- A. Richard Turner, an expert on Italian Renaissance art, particularly the legacy of Leonardo da Vinci, died on September 9, 2011. He was 79 years old. Turner was the author of Inventing Leonardo (1993), a book that analyzed five centuries of critical dialogue on the artist. Turner had a long teaching career that included stints at the University of Michigan, Princeton University, and Middlebury College before he became the director of the Institute of Fine Arts at New York University in 1979
- Jeff West, a champion of the arts in Dallas, Texas, died on May 22, 2012, at the age of 54. The executive director of the Shakespeare Festival of Dallas, West had helped bring film culture to the city with the AFI Dallas International Film Festival. He also worked for eleven years as executive director of the Sixth Floor Museum at Dealey Plaza, an institution that preserves the memory of President John F. Kennedy’s assassination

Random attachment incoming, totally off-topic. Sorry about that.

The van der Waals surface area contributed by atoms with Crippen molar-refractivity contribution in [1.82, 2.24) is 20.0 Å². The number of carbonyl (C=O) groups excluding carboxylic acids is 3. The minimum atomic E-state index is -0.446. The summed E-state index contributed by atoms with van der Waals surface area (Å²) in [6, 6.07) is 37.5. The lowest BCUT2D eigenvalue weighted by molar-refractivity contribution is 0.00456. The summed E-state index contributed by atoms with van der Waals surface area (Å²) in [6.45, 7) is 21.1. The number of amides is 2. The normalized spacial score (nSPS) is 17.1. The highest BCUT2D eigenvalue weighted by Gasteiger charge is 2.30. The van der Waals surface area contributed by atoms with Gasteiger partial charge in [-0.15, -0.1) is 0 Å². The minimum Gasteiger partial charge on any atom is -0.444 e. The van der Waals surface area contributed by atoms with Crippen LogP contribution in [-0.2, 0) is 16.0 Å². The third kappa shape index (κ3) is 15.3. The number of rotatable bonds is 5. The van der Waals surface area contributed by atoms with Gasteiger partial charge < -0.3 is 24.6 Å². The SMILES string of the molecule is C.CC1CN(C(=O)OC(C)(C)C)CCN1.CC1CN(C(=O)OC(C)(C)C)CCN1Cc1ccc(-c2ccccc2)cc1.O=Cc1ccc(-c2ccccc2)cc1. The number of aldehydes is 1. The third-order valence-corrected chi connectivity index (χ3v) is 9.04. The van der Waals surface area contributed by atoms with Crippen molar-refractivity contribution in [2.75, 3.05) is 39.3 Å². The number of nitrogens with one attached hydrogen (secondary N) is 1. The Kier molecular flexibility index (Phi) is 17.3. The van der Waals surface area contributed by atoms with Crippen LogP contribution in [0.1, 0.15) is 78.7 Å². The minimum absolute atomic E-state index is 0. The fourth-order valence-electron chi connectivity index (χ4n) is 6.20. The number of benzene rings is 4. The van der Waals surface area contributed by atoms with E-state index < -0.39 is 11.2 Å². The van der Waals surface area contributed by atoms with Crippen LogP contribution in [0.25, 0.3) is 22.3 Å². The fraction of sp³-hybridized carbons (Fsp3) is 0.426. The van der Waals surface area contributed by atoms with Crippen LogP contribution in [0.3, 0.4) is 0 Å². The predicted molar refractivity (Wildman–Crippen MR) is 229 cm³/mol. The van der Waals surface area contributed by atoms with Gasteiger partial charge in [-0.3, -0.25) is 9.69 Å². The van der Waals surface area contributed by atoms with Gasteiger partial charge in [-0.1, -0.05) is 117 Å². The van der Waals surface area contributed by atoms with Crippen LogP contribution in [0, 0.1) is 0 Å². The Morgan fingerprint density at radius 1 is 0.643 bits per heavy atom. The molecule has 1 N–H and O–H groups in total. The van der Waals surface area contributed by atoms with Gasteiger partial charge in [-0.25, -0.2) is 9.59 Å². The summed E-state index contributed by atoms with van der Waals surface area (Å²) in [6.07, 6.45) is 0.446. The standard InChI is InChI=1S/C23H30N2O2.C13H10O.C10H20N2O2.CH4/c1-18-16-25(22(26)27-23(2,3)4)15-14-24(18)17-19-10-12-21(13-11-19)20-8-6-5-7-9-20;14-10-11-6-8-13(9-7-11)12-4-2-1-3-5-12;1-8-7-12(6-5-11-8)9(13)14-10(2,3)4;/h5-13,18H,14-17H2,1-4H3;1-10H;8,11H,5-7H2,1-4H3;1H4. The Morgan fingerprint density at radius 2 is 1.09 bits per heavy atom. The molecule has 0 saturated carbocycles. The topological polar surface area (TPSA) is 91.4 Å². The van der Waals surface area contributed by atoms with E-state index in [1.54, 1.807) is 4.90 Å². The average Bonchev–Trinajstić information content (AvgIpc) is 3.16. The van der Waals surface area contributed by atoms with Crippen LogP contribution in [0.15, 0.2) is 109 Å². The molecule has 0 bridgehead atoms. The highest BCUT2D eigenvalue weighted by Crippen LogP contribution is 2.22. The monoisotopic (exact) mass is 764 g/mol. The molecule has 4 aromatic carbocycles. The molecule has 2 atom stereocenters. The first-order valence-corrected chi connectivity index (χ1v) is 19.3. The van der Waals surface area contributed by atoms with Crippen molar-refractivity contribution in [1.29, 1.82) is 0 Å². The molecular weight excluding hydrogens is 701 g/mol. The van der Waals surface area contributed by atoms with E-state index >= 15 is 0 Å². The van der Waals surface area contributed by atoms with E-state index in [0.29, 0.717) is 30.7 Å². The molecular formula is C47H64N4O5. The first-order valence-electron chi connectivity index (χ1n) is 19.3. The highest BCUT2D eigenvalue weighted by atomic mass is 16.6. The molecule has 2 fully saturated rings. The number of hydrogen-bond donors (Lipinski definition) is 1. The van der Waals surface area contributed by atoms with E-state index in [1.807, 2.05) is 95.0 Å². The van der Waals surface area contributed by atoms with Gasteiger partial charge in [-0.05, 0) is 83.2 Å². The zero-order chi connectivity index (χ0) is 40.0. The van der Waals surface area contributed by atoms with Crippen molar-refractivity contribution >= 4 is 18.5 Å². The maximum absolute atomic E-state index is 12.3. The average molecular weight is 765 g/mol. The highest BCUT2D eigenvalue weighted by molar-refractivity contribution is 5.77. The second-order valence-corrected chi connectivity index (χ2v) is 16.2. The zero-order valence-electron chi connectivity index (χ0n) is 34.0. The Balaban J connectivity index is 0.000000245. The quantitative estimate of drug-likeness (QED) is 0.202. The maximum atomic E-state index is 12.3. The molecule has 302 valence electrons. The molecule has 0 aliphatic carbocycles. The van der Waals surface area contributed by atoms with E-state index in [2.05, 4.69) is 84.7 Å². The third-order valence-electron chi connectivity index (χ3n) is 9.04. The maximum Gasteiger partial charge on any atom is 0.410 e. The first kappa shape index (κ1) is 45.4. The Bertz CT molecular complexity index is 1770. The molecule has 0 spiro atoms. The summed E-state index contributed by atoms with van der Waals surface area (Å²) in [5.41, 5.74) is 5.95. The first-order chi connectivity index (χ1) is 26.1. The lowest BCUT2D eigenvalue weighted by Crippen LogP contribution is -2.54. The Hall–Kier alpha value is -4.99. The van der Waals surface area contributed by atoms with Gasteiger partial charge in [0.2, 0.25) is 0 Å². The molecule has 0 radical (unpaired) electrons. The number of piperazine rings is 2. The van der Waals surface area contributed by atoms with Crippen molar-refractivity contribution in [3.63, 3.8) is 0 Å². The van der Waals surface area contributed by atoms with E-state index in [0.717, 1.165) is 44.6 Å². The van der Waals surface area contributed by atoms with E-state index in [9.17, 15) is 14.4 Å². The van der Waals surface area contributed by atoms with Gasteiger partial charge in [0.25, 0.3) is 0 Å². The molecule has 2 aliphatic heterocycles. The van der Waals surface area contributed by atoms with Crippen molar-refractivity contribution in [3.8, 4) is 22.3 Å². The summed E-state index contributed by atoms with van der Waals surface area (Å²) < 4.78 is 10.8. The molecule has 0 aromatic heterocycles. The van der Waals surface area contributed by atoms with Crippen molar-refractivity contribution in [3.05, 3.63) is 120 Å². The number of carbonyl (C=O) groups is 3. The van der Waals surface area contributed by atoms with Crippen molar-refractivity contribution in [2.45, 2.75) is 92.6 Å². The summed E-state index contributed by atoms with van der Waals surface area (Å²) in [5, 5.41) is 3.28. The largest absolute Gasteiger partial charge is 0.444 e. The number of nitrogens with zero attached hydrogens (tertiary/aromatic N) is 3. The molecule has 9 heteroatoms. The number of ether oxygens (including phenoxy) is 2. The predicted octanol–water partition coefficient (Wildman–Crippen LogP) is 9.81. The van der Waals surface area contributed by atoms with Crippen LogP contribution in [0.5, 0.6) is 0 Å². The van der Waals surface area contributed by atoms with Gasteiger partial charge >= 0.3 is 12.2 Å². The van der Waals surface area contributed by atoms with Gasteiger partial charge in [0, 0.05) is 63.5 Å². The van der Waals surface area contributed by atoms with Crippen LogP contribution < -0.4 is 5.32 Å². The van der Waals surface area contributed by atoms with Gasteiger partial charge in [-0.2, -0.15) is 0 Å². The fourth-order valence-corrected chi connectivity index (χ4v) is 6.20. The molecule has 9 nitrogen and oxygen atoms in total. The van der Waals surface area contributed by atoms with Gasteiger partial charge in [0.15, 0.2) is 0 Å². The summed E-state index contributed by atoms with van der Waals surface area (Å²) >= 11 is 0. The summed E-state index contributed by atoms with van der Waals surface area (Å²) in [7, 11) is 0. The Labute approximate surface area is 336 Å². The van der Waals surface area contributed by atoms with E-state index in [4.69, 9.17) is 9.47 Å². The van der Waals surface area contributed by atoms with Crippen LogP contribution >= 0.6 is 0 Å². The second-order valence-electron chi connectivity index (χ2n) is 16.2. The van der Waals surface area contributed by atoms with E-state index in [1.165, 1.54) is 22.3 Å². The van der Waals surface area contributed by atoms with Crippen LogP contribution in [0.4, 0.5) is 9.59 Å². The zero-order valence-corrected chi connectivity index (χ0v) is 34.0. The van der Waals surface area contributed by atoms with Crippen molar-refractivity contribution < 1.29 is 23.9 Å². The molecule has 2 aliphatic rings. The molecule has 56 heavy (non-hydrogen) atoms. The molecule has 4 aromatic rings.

Read all past obituaries in the arts in CAA News, which include special texts written for CAA. Please send links to published obituaries to Christopher Howard, CAA managing editor, for the August list.
posted by Christopher Howard
CAA has joined JSTOR’s new Register & Read program, which offers free, read-online access to a wide-range of academic journals to independent scholars and researchers. The service is designed to make scholarship available to those not affiliated with a subscribing institution by allowing them to register for a MyJSTOR account.
CAA is pleased to contribute the full back run of The Art Bulletin and Art Journal, through 2008, to an expanding, eclectic list that includes BOMB Magazine, Film Quarterly, Modern Law Review, and American Journal of Sociology. All articles from The Art Bulletin and Art Journal during this time will be available for individuals to read and, in some instances, to download and purchase as a PDF file.
Since JSTOR launched Register & Read in January 2012, approximately forty publishers have contributed material from seventy-seven journals to the beta site. The user-friendly program mimics the experience of a library by allowing visitors to store up to three articles on a virtual shelf for two weeks before exchanging items. Feedback is key to improving the borrowing service that Register & Read provides. JSTOR plans to perfect the functionality of the program and enlarge its scope to meet the unique research needs of the scholarly community.